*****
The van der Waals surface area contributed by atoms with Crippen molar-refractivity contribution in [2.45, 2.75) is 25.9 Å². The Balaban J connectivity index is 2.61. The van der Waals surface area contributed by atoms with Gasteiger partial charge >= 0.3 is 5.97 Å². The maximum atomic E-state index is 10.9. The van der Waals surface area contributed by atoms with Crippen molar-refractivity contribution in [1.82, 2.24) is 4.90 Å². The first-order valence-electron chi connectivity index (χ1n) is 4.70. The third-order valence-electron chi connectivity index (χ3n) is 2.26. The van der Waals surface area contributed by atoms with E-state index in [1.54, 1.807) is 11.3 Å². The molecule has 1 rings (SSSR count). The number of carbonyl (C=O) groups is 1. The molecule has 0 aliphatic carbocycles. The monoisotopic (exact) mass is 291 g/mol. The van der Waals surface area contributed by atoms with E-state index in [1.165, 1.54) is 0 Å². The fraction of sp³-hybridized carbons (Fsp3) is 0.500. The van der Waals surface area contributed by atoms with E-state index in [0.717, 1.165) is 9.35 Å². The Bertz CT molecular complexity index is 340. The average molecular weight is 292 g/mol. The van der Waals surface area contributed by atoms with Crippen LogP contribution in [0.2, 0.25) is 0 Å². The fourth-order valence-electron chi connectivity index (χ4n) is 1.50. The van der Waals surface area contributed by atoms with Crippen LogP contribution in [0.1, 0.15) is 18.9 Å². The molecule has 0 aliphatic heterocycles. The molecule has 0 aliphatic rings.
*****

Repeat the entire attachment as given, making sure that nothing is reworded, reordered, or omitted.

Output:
The van der Waals surface area contributed by atoms with Crippen molar-refractivity contribution in [2.45, 2.75) is 25.9 Å². The Balaban J connectivity index is 2.61. The van der Waals surface area contributed by atoms with Gasteiger partial charge >= 0.3 is 5.97 Å². The maximum atomic E-state index is 10.9. The van der Waals surface area contributed by atoms with Crippen molar-refractivity contribution in [1.82, 2.24) is 4.90 Å². The first-order valence-electron chi connectivity index (χ1n) is 4.70. The third-order valence-electron chi connectivity index (χ3n) is 2.26. The van der Waals surface area contributed by atoms with E-state index in [1.54, 1.807) is 11.3 Å². The molecule has 1 rings (SSSR count). The number of carbonyl (C=O) groups is 1. The molecule has 0 aliphatic carbocycles. The monoisotopic (exact) mass is 291 g/mol. The van der Waals surface area contributed by atoms with E-state index in [1.165, 1.54) is 0 Å². The fraction of sp³-hybridized carbons (Fsp3) is 0.500. The van der Waals surface area contributed by atoms with E-state index in [0.717, 1.165) is 9.35 Å². The Bertz CT molecular complexity index is 340. The average molecular weight is 292 g/mol. The van der Waals surface area contributed by atoms with Crippen LogP contribution in [0.2, 0.25) is 0 Å². The fourth-order valence-electron chi connectivity index (χ4n) is 1.50. The van der Waals surface area contributed by atoms with Crippen LogP contribution in [0.1, 0.15) is 18.9 Å². The molecule has 0 aliphatic heterocycles. The molecule has 0 aliphatic rings.